Patlidun is a Kumaoni village sitting atop a ridge overlooking a narrow forested valley, hence the name (‘Patli’ for narrow, ‘Dun’ for valley). The village is 33 km. from Ramnagar, the rail head for Corbett National Park. Not every visitor to the National park manages a timely online permit for entry, and not every visitor is necessarily looking for the elusive Royal Bengal Tiger. For many, it is enough to be away from the rat race for some fleeting hours, to breathe the fresh air. Some crave being away from it all, including mobile signals, to recharge personal batteries.
A host of resorts cater to people seeking quick solace. There is, however, a breed of connoisseurs who seek that something extra—the intangible that is the difference between being there, or being the also-rans.
Neeraj Aggarwal, born and brought up in Ramnagar, the rail and road head to Corbett National Park, felt this need to go that extra mile and make travellers to his region want to return over and over again. He was moved by this spirit to create a real Kumaoni jungle experience just outside the protected forest.
He knew he needed to create jobs for his fellow locals, where they would proudly deploy their natural instincts of hospitality and handicrafts. His idea created entrepreneurs from the men and women of the village, bringing prosperity to a virtually unapproachable place.
A visit to Patlidun brought up the seven mantras of success that make the retreat click the way it does. Here is the treasured recipe, known to many, yet understood by few!
That’s so obvious. But wait. The Ramnagar to Mohan road is to resorts like the Las Vegas strip is to casinos. All resorts have their entry on the road, and a tail that slithers down to the river Kosi. Enter Patlidun to relish the difference. Well, not yet. First drop your car at the resort base parking at Mohan, get into an open 4WD, and say goodbye to roads and mobile signals as the jeep negotiates sharp turns on a narrow, near-vertical, rocky, and sometimes treacherous path, made even more exciting by the rivulets sculpted out by the last rains.
Copy and paste a collage of all ideas. Create a row of neat-looking slanting roof cottages. Lay out the greens bordered by exotic plants, interspersed with play zones and a strategically placed swimming pool for maximum visibility. Isn’t that luxury? Well, no.
Enter Patlidun and you are in a Kumaoni Raja’s home. Rough wood gates, doorway arches painted in bright tones, red oxide flooring, wooden stairs, railings and furniture from driftwood and unpolished planks, roofs from recycled slate, high ceilings from reclaimed logs from demolished rural homes, no lawns, and no visible swimming pool.
Each cottage has its own private backyard pool, strategically placed for maximum privacy. Lay out on poolside mattress benches, or better still, cosy up on a woven rope bed.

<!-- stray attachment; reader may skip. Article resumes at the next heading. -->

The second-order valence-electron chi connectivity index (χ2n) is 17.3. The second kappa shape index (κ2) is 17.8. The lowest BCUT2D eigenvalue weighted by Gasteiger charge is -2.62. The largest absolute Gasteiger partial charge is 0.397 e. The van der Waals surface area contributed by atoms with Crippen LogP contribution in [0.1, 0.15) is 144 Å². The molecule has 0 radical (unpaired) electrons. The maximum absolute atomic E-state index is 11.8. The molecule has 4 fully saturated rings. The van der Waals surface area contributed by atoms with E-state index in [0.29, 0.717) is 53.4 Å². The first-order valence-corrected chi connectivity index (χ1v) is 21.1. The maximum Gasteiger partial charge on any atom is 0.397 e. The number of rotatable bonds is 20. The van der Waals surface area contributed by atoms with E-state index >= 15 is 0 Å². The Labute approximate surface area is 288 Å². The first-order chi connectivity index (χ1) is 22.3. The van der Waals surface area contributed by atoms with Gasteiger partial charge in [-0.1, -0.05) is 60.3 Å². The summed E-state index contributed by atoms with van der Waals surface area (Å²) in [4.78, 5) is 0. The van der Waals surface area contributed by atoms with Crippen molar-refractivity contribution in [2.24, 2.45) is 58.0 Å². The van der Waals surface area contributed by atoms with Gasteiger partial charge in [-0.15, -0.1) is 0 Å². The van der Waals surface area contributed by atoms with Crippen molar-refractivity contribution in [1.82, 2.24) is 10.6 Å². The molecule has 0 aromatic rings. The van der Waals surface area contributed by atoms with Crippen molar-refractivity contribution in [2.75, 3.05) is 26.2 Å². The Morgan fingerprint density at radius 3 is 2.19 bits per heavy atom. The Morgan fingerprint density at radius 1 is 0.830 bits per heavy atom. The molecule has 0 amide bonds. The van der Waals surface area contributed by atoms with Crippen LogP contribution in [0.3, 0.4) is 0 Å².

Sleep on a four-post antique double bed, or crawl into mosquito netting under the stars on the roof.
Simple pleasures, yet these make all the difference.
Welcome smiles all around (real ones borne of simplicity). Sharing anecdotes, yet giving space to be. The naturalists double up as hosts, welcoming guests as if to their home. It is their home. They have grown up in these forests. They know every herb, every tree, and the smell of a tiger and a tusker. Walking the woods with them is like being with Kipling in Kanha.
Tambolas are passe. Treks, bird watching, safari drives, and nature walks are in. Guides with local knowledge can make an extraordinary experience out of an ordinary walk in the woods. Learn to follow a paradise flycatcher to a tree with honey bee hives. Spy fresh elephant dung to know which way to look for the solitary tusker that sauntered by. Follow a langur’s gaze for a hint of that elusive tiger. Find herbs that forest denizens know, for cures to afflictions. There is so much to learn for eager learners with willing guides, so much to awaken and enthrall the naturally inquisitive mind.
At Patlidun, wild bush and shrubs grow with abandon. No manicured water-guzzling lawns here. The raw beauty of nature finds its place. Strategic trenches and depressions catch rain water to seep in. Plastics are a no-no. Sustainable building techniques ensure that electricity consumption is minimal. Used water and waste are recycled. It is so natural that elephants continue to pass through the property as if it was still part of the forest.
A great Chef adds to gastronomic delight when appetites are enhanced after a calorie-consuming trek. Pickles are made in-house from herbal ingredients gathered on-site. Every dish is crafted to perfection, with love. The same stuff, done differently and tastefully. The food is designed to be healthy, enticing, and sure to bring in repeat visits.
When Neeraj started building his forest retreat, he wanted to bring economic opportunity to his village. Arrival of the tourist rupee has resulted in Patlidun women forming a cooperative enterprise. Several locals found employment at the resort, the women found customers for their beautiful bags and lip smacking pickles, travelers found an experience they love, and Neeraj is happy. What he was told was a gamble has paid off.
Find out more about Patlidun, and make reservations, on the resort’s website.